"This pin," the note said, "was not a loan as your returning it assumes. My other employees received extra checks at Easter-time when you received this. If you prefer the money, you can, at any time, receive the pin's value at ———'s, my jewelers, from my special agent, Mr. Billings. It is my hope that you will make such use of this portion of your earnings with me that I may be spared the possibility of the spectacle you afforded me this afternoon on the Avenue.

"Frances Rockridge Sewall."

The next night when Esther came in from canvassing, there lay upon her desk the neglected manuscript of her book, found in a bottom drawer. Before it stood a chair; beside it a drop-light. A quill pen, brand new, bright green and very gay, perched atop a fresh bottle of ink. Near-by appeared a small flat book showing an account between Esther Claff and Ruth Vars and an uptown bank. Inside, between roseate leaves of thin blotting paper, appeared a deposit to their credit of five hundred dollars.

The tide of my fortune had changed. One good thing followed another. It is always darkest before the storm breaks that clears the sky. My horizon so lately dim and obscure began to clear. As if five hundred dollars, safely deposited in a marble-front bank, wasn't enough for one week to convince me that life had something for me besides misfortune, three days after Mrs. Sewall called I received a summons from Mrs. Scot-Williams, whose horse I rode in the suffrage parade. Out of a sky already cleared of its darkest clouds there shot a shaft of light. I could see nothing at first but the brightness of Mrs. Scot-Williams' proposition. It blinded me to all else. I felt as if some enormous searchlight from heaven had selected poor, battered Ruth Chenery Vars for special illumination.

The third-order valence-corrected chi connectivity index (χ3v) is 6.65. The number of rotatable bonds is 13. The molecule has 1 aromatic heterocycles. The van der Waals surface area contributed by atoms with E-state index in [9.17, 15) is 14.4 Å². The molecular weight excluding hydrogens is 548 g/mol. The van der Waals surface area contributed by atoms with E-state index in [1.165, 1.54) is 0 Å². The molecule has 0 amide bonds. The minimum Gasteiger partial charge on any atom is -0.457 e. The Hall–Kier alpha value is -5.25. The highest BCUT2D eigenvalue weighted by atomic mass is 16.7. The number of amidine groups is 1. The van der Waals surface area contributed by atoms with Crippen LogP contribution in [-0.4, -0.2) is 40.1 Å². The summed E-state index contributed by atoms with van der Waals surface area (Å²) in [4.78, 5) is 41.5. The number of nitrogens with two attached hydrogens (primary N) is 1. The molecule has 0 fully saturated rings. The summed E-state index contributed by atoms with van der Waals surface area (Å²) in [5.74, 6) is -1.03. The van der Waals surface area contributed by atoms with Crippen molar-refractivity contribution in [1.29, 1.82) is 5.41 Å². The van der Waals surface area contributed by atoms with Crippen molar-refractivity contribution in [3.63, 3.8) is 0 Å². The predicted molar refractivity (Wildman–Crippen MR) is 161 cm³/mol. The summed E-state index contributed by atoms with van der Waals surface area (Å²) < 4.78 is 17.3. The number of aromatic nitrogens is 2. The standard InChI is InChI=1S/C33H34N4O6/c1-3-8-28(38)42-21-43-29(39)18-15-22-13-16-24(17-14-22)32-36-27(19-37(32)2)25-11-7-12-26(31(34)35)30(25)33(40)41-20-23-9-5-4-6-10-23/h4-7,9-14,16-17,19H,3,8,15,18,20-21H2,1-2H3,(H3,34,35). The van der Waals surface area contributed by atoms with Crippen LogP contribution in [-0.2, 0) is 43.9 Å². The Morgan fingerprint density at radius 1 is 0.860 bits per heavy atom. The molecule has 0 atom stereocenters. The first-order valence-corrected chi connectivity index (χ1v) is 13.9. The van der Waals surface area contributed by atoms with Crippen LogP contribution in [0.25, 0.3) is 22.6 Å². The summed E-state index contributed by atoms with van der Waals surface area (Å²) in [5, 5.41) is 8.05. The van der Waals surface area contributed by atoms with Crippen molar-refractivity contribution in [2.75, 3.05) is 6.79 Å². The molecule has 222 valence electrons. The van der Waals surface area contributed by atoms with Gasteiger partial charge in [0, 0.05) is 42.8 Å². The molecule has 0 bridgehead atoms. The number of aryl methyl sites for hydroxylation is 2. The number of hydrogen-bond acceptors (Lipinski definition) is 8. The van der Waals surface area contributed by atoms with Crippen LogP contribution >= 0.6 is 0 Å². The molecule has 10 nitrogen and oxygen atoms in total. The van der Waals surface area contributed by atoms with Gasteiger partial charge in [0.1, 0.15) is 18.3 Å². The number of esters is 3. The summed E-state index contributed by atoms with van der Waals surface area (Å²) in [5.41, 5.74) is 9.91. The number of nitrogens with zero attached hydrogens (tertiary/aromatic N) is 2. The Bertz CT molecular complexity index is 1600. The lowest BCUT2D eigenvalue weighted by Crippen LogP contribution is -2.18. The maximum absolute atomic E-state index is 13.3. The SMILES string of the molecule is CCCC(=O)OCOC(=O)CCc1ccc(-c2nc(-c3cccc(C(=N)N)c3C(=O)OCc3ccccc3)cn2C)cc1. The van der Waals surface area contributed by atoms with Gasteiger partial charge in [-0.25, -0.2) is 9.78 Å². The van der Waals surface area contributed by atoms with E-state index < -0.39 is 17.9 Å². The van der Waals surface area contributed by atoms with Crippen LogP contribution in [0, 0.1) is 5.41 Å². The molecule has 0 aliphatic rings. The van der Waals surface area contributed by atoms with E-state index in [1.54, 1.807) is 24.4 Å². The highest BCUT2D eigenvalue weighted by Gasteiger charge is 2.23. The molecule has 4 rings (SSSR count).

Mrs. Scot-Williams had observed that my place at Mrs. Sewall's was now filled by another. Therefore it had occurred to her that I might be free to consider another proposition. If so, she wanted to offer me a position in a decorator's shop which she was interested in. I might have heard of it—Van de Vere's, just off Fifth Avenue.

Van de Vere's—good heavens—it was all I could do to keep the tears out of my eyes! Five hundred dollars in the bank—and now kind fate offering me a seat in heaven that I hadn't even stood in line for! What did it mean?

Mrs. Scot-Williams, across a two by four expanse of tablecloth (we were lunching at her club), slowly unfolded her proposition to me, held it up for me to see, turned it about, as it were, so that I could catch the light shining on it from all sides, offered it to me at last to have and to hold. I accepted the precious thing.

"Rainbows really do have pots of gold, then!" I remember I exclaimed.